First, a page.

I am into the thick of the final volume of my Kierkegaard reading project. It looks like I may even finish ahead of schedule by a few days. I already have an outline for my next reading plan as this one really seemed to focus my time and attention to accomplish an amount of reading I can’t imagine I would have been able to under ‘normal’ circumstances. In any event part of the next reading project will include a stint in phenomenology. I have for some time sensed a ‘call’ towards phenomenology. If there is one thing I have learned about my style of critical engagement is that I can easily move into ‘poetic’ gestures or expressions. I certainly don’t mean this comment to belittle the role of the poetic in communication only that for me it was a space I attempted to inhabit when I really did not know what I was talking about. In communicating this way I hoped that the frills were distracting or persuasive enough to keep from further scrutiny.
My rudimentary view of phenomenology is of a process by which someone learns the simple task of description. I don’t assume that description will be neutral of course only that a certain form of content can be developed and articulated that will provide a more decisive engagement and understanding of a given context or idea. I am simply working at trying to be more specific and honest. I think honesty does have potential currency to it, not in some heartfelt intention but in clarity. When Kierkegaard responded to the real or imagined question ‘What do you want?’ in a local periodical he replied, ‘honesty’. Much of his writings in his so-called ‘Attack on Christendom’ have to do with being honest about why Christianity exists as it does and how that relates to the text of the New Testament.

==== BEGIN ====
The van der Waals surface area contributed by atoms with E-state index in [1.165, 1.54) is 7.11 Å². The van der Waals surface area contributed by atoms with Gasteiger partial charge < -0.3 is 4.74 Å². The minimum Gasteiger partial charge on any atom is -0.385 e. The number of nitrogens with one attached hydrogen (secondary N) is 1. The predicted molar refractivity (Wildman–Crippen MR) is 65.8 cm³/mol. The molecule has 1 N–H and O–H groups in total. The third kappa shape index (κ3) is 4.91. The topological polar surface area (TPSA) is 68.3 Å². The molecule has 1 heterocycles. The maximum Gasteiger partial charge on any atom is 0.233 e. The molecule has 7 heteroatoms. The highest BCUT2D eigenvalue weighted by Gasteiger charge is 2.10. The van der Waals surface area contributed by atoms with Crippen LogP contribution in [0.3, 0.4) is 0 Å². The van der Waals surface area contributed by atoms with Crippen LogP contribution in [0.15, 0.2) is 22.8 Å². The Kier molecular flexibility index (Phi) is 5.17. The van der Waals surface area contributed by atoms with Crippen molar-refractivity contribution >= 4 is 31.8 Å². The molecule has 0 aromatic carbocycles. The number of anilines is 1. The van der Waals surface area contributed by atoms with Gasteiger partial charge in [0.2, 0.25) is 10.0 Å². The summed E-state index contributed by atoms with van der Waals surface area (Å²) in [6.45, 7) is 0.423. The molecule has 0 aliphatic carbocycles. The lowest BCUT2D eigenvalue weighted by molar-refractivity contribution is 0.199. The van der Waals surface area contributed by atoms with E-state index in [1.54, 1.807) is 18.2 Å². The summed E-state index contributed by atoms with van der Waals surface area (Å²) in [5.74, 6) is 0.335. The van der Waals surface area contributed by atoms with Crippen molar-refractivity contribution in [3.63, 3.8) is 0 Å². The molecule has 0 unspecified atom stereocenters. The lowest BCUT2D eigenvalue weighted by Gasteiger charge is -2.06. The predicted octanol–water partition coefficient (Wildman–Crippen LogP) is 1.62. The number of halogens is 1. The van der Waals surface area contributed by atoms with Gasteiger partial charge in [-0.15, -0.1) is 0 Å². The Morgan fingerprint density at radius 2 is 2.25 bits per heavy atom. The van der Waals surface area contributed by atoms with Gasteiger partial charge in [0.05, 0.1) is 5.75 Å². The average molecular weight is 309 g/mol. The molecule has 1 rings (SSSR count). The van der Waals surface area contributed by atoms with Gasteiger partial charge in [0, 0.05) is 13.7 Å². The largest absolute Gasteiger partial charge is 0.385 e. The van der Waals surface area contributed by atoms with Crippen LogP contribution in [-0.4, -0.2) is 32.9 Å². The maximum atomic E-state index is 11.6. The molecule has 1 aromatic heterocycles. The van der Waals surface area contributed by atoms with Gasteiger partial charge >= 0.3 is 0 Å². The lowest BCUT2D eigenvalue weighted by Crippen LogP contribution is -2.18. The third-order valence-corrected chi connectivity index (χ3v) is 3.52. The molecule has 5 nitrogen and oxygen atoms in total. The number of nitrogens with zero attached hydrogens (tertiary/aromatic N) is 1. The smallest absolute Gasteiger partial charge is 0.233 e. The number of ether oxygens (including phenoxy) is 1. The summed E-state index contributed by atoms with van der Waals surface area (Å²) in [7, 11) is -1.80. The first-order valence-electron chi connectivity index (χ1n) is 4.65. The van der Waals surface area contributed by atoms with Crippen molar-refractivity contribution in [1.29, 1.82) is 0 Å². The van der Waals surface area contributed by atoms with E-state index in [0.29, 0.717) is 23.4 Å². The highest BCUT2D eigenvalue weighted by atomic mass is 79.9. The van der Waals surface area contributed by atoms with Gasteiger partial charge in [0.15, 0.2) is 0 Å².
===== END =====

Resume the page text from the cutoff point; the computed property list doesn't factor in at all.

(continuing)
In The Book Adler Kierkegaard gives an aside with regards to how it often seems to easier for people to talk about immeasurably more complex topics than specific ones. His sentiments reflect some of the motivation behind my own development.
A learned twaddler who at bottom knows nothing can seldom be got to deal with anything concrete; he does not talk of a particular dialogue of Plato, that is too little for him – also it might become apparent that he had not read it. No, he talks about Plato as a whole, or even perhaps of Greek philosophy as a whole, but especially about the wisdom of the Indian and the Chinese. This Greek philosophy as a whole, the profundity of Oriental philosophy as a whole, is the prodigiously great, the boundless, which advantageously hides his ignorance. So also it is easier to talk about an alteration in the form of government that to discuss a very little concrete problem like sewing a pair of shoes; and the injustice towards the few capable men lies in the fact that by reason of the prodigious greatness of the problem they are apparently on a par with every Peer, who ‘also speaks out.’ So it is much easier for a dunce to criticize our Lord than to judge the handiwork of an apprentice in a shop. . . . But our Lord and his governance of the world is something so prodigiously great that in a certain giddy abstract sense the most foolish man takes part in gossiping about it as well as the wisest man, because no one understands it.
I am trying in my own way to be honest about what I know and what I do not know. This is not about knowing completely but simply in how I can talk about specifics. In this way much of the theology I currently touch on (and it is less and less these days) seems to fall under the final line in the quote above and I am left wondering if it is a wise or foolish person who is speaking.